Tuesday, March 25, 2014
Kids say the darndest things
In the last week, I've had two child-saying-something-about-cancer-experiences that have been, well, awkward.
Miss 11 and I were visiting a group she will almost positively join once we move. It's to replace a group we will be too far from to continue going to.
Anyway, we went and visited. It was lovely. She right away connected with another child there (who happens to be her same age, plays softball, and is homeschooled)! Everyone seemed friendly and welcoming and the group seems to participate in a lot of things. She was so happy at the meeting she asked if we could join right then (um, no, because you are already part of the other group and need to finish the year there).
As we were getting ready to leave, my kids were talking about their tablets. They each have a tablet and/or computer and/or mp3 player. They are blessed with technology. Pretty much all of it gifts from relatives or hand-me-downs as the next older child gets a gift! However, their original tablets (which are eye pads. Which I type as eye pads to keep spam bots from searching and leaving spam) were given to them when I was diagnosed with cancer. Because people wanted to help anyway they could (and it did).
So my daughter says, without missing a beat "Yeah, thanks mom for getting cancer! It worked out nice for us!"
Now, first of all, my daughter isn't really happy I got cancer. No tech can be better than having a healthy, active mom. Second of all, no one there knew I had cancer. This is not the first time something like this has happened. For my kids, cancer is a way of life. I had it. They lived through it. They were pretty young. My youngest probably doesn't have memories of me before cancer. We are still dealing with side effects from treatment and I still go to a fair amount of doctor's appointments. For us, in our house, it is what it is. For everyone else though, these statements can be jaw-dropping.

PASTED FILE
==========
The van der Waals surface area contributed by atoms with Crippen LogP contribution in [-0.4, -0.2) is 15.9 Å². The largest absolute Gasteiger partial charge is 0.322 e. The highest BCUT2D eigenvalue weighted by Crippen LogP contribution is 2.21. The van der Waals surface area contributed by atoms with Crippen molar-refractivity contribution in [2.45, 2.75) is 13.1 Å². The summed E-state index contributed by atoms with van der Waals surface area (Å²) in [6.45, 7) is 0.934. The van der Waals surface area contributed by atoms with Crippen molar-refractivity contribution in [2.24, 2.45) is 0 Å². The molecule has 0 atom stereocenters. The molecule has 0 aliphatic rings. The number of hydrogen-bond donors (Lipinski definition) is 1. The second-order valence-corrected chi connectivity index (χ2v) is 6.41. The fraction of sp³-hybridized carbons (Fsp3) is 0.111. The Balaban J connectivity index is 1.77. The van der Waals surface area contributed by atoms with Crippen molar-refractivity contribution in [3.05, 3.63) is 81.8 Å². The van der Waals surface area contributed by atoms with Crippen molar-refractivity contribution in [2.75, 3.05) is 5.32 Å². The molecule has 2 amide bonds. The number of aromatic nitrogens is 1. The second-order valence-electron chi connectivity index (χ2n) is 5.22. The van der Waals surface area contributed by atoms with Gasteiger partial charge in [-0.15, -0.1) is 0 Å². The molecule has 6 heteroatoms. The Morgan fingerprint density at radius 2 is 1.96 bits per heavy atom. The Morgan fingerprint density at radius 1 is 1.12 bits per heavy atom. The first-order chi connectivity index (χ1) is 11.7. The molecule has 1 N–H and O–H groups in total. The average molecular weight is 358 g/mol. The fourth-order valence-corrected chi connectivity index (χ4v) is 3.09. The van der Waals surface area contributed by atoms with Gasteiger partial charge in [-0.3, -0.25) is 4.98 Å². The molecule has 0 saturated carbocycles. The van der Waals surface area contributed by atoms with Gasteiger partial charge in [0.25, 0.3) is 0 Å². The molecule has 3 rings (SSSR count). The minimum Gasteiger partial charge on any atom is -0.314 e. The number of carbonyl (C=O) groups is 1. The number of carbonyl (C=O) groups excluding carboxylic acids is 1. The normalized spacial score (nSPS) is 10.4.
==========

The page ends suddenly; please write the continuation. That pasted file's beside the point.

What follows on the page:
Cue the awkward pause. The adults looked at me (which is what usually happens).
"You had cancer?" they manage to spit out.
Yes, I say, sometimes I'll say breast cancer about 3 years ago, sometimes I don't give more info.
Another pause. Then, every time, a form of, "Well, you look good! I'd never have guessed you had cancer!"
Thank you I say, because I mean it. I appreciate not looking sick. I looked sick for a while. There was a time when if you were meeting me for the first time you would have known for sure it was cancer or you would have known for sure something big was going on.
But it's so, so very awkward for me, for the other adults. People aren't sure what to make of it. I think in general, the younger someone is, the more shocking hearing about cancer is. I don't know for sure, but it's my guess.
Then the kids are already talking about the next thing. The moment is gone. It almost feels like a secret has been told and before you can finish processing it, the conversation has moved on. Not that my cancer is, has been, or ever will be a secret, but it feels like it.